Tricia says, “Yeh, I read something like that in the guide book.  It’s the BA standard drink.” She gets the book and after a moment announces, “cortado, what you want is a cortado.” Now I hate when this happens, as it frequently does. But the next day at the café the demand for a “cortado”—I pronounce it low and fast, rolling the R—at the Confiteria Florida brings instant success. Now, not only am I rewarded with the right stuff, but I seem to have come up a few notches in the hierarchy, lost a little of my gringo status as it were.

 

Porteños are generally tall and slim with light complexions, men and women alike, betraying the strong intermixing of Italian, German and other European roots with the indigenous peoples. They are fancy dressers, stylish. Women tend to be stylish everywhere; here, the men are stylish too. Of course we’re in the middle of a large, cosmopolitan city, but still…  In one shop I noticed a nice looking middle-aged man with a neatly trimmed goatee standing and talking to several acquaintances, forearm casually raised with a cigarette fuming between two fingers, his suit jacket comfortably hanging from his shoulders, neatly folded red handkerchief in the breast pocket, arms not in the sleeves. Just like in the movies, and no one seemed to be laughing. Buenos Aires does seem to be somewhat like a movie set to me.

Men’s shoes are invariably well shined, and why not since there are shoe shine stands every half block. But here’s the thing that tells you that something is different about Porteños: the shoe shine guy himself has on a nicely pressed shirt, and a tie! That, I decide, is the essential difference between here and home: in the States, business people are more or less well dressed everywhere—except for programmers of course, who have their own sort of style—but here in BA even the peons are well dressed.

Olga, our apartment agent, says that Porteños will be stylish even if they’re broke. It’s just part of the Tango culture. What is the tango culture? Well, it’s hard to explain, but it is more than just a dance, it is a way of looking at life. The tango is an expression of macho. It’s like the cowboy thing, but urban: strong, silent, guns, hats, knives. The only modern equivalent that I can think of is hip-hop music which, unaccountably, seems to have morphed into something rather grandly termed the “hip-hop world”.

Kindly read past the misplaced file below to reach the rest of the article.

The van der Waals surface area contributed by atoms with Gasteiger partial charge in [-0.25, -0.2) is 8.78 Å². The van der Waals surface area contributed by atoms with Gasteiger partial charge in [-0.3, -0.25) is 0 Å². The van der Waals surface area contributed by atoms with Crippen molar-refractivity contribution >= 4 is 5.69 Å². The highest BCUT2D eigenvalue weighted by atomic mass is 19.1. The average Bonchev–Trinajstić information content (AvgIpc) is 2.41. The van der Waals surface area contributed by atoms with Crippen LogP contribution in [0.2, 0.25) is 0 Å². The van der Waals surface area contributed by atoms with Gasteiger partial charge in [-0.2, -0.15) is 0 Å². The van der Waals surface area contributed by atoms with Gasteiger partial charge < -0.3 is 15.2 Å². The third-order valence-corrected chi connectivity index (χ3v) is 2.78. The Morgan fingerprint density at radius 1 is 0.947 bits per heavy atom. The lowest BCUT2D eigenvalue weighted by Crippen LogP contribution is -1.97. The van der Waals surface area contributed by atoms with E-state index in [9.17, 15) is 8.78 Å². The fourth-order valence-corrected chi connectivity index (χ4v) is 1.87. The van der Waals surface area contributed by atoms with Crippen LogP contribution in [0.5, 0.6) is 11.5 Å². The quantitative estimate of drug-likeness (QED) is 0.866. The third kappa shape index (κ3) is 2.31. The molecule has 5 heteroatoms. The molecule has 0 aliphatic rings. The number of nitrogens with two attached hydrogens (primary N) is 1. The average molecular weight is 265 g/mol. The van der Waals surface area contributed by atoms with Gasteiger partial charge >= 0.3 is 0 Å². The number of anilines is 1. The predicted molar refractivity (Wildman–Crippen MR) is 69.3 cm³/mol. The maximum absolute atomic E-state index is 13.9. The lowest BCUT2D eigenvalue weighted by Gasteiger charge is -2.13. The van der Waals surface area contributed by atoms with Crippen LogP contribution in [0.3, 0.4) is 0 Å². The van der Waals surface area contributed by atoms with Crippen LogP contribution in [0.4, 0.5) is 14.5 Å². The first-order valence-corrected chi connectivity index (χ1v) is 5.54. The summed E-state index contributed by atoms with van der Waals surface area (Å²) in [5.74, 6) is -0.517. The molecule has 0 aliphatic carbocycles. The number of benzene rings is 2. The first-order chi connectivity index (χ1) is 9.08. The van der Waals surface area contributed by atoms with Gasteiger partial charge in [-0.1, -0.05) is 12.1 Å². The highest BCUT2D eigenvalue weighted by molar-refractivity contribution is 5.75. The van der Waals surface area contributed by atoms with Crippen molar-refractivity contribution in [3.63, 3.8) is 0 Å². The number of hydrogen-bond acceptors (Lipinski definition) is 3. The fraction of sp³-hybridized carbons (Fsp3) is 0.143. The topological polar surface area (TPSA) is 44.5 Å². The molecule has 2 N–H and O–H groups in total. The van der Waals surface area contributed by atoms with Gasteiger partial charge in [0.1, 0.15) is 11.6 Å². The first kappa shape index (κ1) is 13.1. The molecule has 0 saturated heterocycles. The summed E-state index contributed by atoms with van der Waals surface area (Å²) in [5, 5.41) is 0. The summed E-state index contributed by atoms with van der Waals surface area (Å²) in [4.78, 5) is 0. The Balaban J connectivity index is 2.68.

The internet is pervasive in Latin America, for reasons I’ve speculated on before, but here in BA it is everywhere. There are more out-and-out coffee shops than internet places, but just barely. I counted six places in an area two blocks square. Some Internet places are cafes, with pop and beer, coffee and sweets, perhaps sandwiches and a few machines. Others are plain-vanilla, hardcore, internet-only shops with rows of machines and a cashier, prominent on an elevated podium, though I don’t doubt that you could also obtain coffee. You go to the cashier, get a machine assigned, and go sit down. They enter your start time into a database. You pay when you leave. The cost here is $3/hour, or so. If you make an account first and pay twenty bucks or so up front, the cost might go down to $2/hour, then. Then you work-off a tarjeta (ticket), like a bus pass.

The machines vary widely from shop to shop, but tend toward the low-end. Internet speed is generally slow so it doesn’t much matter much what the machine’s speed is. Screens are usually 14” to 15”; resolution is probably 800 x 600. The machines will be on a local area network. We weren’t able to figure out what kind of communications line they used.

You will frequently see employees on the sidewalk outside carrying a sandwich board and handing out flyers to passersby. The board might say, “384K Connexion”, or “Large Screen”—for computer stuff English and Spanish have roughly equal billing here—or “Aire Condicionado”. 

Although we have a phone in our apartment we were unable to figure out how to get a local ISP that would give us a one month contract, thus we needed to find a good internet place, and we did, two blocks away, one that had good machines, a fast connection and air conditioning. A winner, in other words. Once this gem was located, Trish—my language maven—was able to say that we wanted to connect our laptop to their network and didn’t want to use one of their machines. They very much admired our fancy, lightweight portable and helped us configure it for their network. Together, in a combination of Spanglish and computerease—“netbui” having by now passed into the global flux of common understanding—Trish and one of their people worked out the protocols and switches. This let me get on to our server in Pittsburgh and monitor our apartment-rental business. We subsequently returned many times to that place and became very friendly with the people there.

 

We Go To Montevideo